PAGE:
July 14, 2013 –– 15th Week in Ordinary Time
Asking Right Questions
It would be interesting to list all the questions asked in the Gospels. People asked Jesus questions. People asked questions about Jesus. Jesus asked questions. Sometimes the questions were sincere. Sometimes the questions were intended as a trap. Sometimes the questions were an avoidance technique––a ploy to avoid the real issue. Sometimes a question was used to take an issue deeper.
The man in this story was an expert in Old Testament law, and he thought he would "check Jesus out" (he stood up to test Jesus–v25). He was not interested in finding out the answer to his question (which is the most important question there is: What must I do to inherit eternal life?); he was sure he already knew it. We in the Church can be like this Old Testament scholar. We have a faith tradition that is important to us. We need to be careful that we do not make the same mistake this man made: he thought the essence of religious truth was knowing right answers.
There is no disputing that he did know the right answer––he was orthodox. His answer was straight from Scripture: Love the Lord your God with all your heart and with all your soul and with all your strength and with all your mind, and love your neighbor as yourself. Yet it is not enough merely to give right answers. There's a difference between words and deeds, and both have to ring true for our faith to be valid and worthwhile. If you and I are going to give good answers to life's questions, those who hear our answers are going to expect good actions to go along with our good words. That's why the secular world goes crazy when a church leader breaks moral integrity; it's such a discrepancy of words and actions. Our words and our deeds need to match.
Identifying with God's ways brings certain expectations. There are two ways to respond to the expectations that come out of an outward profession of faith. The first is illustrated by this “expert.” It is a calculated response. It is a self-justifying response. It is a response where a person wants to appear good, competent, and in control. A key disclosure in this story tells us: But he wanted to justify himself.... (v29). So he asked what he thought was an unanswerable question, Who is my neighbor?
Questions are good things when asked by people who are open to learn, but questions can also be a ploy used by devious people as an avoidance technique. When questions are asked for the purpose of avoiding truth rather than seeking truth, no amount of intellectual brilliance can make up the deficit of a moral twist. St Paul, in his second letter to Timothy, referred to depraved people who are always learning but never able to acknowledge the truth (3:7). Putting on a facade of orthodoxy and piety does not absolve a person from the absence of inner graces. Raising question after question to avoid the implications of truth is a maneuver of deceit. "‘Struggling’ [with an issue] can sometimes be a nice word for postponed obedience" (Elisabeth Elliot).
This scholar, in spite of all his right (and very biblical) answers, was living by a minimalist standard. It's an attitude of heart that asks, "How little is good enough?" It's the attitude that turned the Old Testament into legalism. A person could do just enough not to break the Sabbath. Murder and adultery were carefully defined. An offended person meticulously counted the seven times forgiveness was required. And that same calculating attitude is with us today. How much of the truth can we withhold before it's a lie? What is the loosest boundary for sexual activity? How honest does a Christian business man need to be in a dog-eat-dog world? Do I have to go to church every week? If not, how frequently is enough? And how about money? Must I give a tenth? If I do, can I spend the rest the way I want to?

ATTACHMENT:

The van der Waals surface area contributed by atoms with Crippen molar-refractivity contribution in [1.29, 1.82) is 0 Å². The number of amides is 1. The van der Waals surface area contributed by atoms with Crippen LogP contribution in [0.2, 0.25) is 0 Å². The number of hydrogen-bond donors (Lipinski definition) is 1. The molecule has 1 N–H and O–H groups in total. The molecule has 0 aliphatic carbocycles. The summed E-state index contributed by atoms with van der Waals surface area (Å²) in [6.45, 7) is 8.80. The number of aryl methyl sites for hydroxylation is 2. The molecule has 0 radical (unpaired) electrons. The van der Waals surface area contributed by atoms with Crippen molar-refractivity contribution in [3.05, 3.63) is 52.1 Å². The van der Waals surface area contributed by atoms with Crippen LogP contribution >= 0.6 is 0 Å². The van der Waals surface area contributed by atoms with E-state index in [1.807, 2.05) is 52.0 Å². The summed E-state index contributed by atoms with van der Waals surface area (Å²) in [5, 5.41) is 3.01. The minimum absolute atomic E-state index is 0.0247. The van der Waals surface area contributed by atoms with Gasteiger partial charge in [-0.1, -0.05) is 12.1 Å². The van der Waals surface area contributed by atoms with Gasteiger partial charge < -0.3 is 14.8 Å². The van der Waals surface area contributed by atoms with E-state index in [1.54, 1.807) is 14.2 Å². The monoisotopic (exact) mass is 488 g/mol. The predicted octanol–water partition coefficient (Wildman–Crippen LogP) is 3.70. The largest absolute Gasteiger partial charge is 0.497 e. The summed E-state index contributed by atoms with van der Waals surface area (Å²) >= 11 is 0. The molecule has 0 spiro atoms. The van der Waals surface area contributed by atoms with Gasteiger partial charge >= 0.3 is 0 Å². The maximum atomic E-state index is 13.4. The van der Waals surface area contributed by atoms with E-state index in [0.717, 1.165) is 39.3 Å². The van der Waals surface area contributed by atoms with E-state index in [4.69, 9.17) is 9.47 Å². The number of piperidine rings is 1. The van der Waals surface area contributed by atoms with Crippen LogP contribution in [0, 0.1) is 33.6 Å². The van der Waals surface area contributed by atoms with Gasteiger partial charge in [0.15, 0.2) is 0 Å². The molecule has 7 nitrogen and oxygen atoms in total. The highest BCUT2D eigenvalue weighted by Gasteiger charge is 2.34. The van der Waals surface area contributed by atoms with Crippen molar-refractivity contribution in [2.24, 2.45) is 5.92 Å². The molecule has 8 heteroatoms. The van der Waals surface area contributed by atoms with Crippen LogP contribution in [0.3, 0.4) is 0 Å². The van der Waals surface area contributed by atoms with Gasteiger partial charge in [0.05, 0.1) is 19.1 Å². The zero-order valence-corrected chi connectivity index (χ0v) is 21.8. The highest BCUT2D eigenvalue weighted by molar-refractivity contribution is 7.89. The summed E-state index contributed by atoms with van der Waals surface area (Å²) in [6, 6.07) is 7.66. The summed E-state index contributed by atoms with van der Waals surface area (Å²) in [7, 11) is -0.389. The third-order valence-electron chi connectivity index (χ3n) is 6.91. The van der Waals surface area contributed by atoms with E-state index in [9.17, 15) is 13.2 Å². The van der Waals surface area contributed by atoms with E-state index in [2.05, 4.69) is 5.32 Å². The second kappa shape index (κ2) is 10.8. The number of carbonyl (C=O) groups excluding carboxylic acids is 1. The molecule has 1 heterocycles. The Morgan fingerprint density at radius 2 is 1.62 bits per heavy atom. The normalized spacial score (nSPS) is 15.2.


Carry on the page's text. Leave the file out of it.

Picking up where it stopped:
This scholar wanted a faith that was legitimized through right answers and a nice outward appearance. Jesus' story shows the opposite. Jesus never really answers the scholar's question. What it all comes down to is a heart of obedience expressed through mercy. Saying we have trusted Jesus doesn't mean much apart from a life that seeks to follow Jesus.
Yet, there will be questions. A life of faith is a life of genuine struggle, but the struggle and the questions will not come from a motivation that seeks self-justification, nor an attitude that wants to avoid inconvenient obedience. Those are the characteristics of spiritual death. The struggles and questions that come out of spiritual life are marked by humility, and their fruit is love and mercy.
The scholar began with a good and most important question: What must I do to inherit eternal life? For those who truly want to know, eternal life is something that exists right now in the lives of those who will embrace love and mercy. It's a way of life that has not changed, even since the days of the Old Testament when Moses gave the commands the scholar quoted. It's a response to God expressed by the prophet Micah: He has showed you, O man, what is good. / And what does the Lord require of you? / To act justly and to love mercy / and to walk humbly with your God (Micah 6:8).
Are you living in an awareness of eternal life? If you are like “the Good Samaritan,” you love mercy; you act justly; you walk humbly. No, we don’t do that perfectly––but we want to. Jesus has opened the way. One answer to What must I do to inherit eternal life? is our own answer to the question: are you––am I––a neighbor? In Christian Faith, it is Jesus who leads us into the mercy that is eternal life.